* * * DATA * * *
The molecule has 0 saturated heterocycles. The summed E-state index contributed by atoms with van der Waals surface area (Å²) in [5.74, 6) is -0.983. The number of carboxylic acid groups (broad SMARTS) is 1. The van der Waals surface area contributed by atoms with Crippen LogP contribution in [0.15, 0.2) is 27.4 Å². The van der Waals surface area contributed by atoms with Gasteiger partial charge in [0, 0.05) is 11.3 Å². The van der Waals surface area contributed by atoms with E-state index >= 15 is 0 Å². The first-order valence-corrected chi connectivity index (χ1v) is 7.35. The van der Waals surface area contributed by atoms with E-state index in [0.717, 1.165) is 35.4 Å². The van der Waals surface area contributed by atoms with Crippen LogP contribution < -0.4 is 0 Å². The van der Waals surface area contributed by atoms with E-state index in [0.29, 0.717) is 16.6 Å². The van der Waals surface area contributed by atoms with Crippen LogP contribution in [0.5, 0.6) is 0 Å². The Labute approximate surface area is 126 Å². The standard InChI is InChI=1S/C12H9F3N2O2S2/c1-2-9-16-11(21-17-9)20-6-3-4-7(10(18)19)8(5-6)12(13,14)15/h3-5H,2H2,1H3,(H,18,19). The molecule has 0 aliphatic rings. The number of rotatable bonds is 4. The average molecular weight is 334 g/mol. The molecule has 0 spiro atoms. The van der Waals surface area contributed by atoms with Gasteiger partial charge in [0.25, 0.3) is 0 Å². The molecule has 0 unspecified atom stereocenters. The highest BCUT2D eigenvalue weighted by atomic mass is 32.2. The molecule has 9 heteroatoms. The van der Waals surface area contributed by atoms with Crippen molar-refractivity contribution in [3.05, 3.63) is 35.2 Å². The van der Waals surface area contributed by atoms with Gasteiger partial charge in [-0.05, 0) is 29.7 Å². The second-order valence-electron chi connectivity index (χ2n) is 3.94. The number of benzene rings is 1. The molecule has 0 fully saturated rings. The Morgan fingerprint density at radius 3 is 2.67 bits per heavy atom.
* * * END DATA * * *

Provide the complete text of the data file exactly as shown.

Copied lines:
The molecule has 0 saturated heterocycles. The summed E-state index contributed by atoms with van der Waals surface area (Å²) in [5.74, 6) is -0.983. The number of carboxylic acid groups (broad SMARTS) is 1. The van der Waals surface area contributed by atoms with Crippen LogP contribution in [0.15, 0.2) is 27.4 Å². The van der Waals surface area contributed by atoms with Gasteiger partial charge in [0, 0.05) is 11.3 Å². The van der Waals surface area contributed by atoms with E-state index >= 15 is 0 Å². The first-order valence-corrected chi connectivity index (χ1v) is 7.35. The van der Waals surface area contributed by atoms with E-state index in [0.717, 1.165) is 35.4 Å². The van der Waals surface area contributed by atoms with Crippen LogP contribution < -0.4 is 0 Å². The van der Waals surface area contributed by atoms with E-state index in [0.29, 0.717) is 16.6 Å². The van der Waals surface area contributed by atoms with Crippen LogP contribution in [0.5, 0.6) is 0 Å². The Labute approximate surface area is 126 Å². The standard InChI is InChI=1S/C12H9F3N2O2S2/c1-2-9-16-11(21-17-9)20-6-3-4-7(10(18)19)8(5-6)12(13,14)15/h3-5H,2H2,1H3,(H,18,19). The molecule has 0 aliphatic rings. The number of rotatable bonds is 4. The average molecular weight is 334 g/mol. The molecule has 0 spiro atoms. The van der Waals surface area contributed by atoms with Gasteiger partial charge in [0.25, 0.3) is 0 Å². The molecule has 0 unspecified atom stereocenters. The highest BCUT2D eigenvalue weighted by atomic mass is 32.2. The molecule has 9 heteroatoms. The van der Waals surface area contributed by atoms with Crippen molar-refractivity contribution in [3.05, 3.63) is 35.2 Å². The van der Waals surface area contributed by atoms with Gasteiger partial charge in [-0.05, 0) is 29.7 Å². The second-order valence-electron chi connectivity index (χ2n) is 3.94. The number of benzene rings is 1. The molecule has 0 fully saturated rings. The Morgan fingerprint density at radius 3 is 2.67 bits per heavy atom.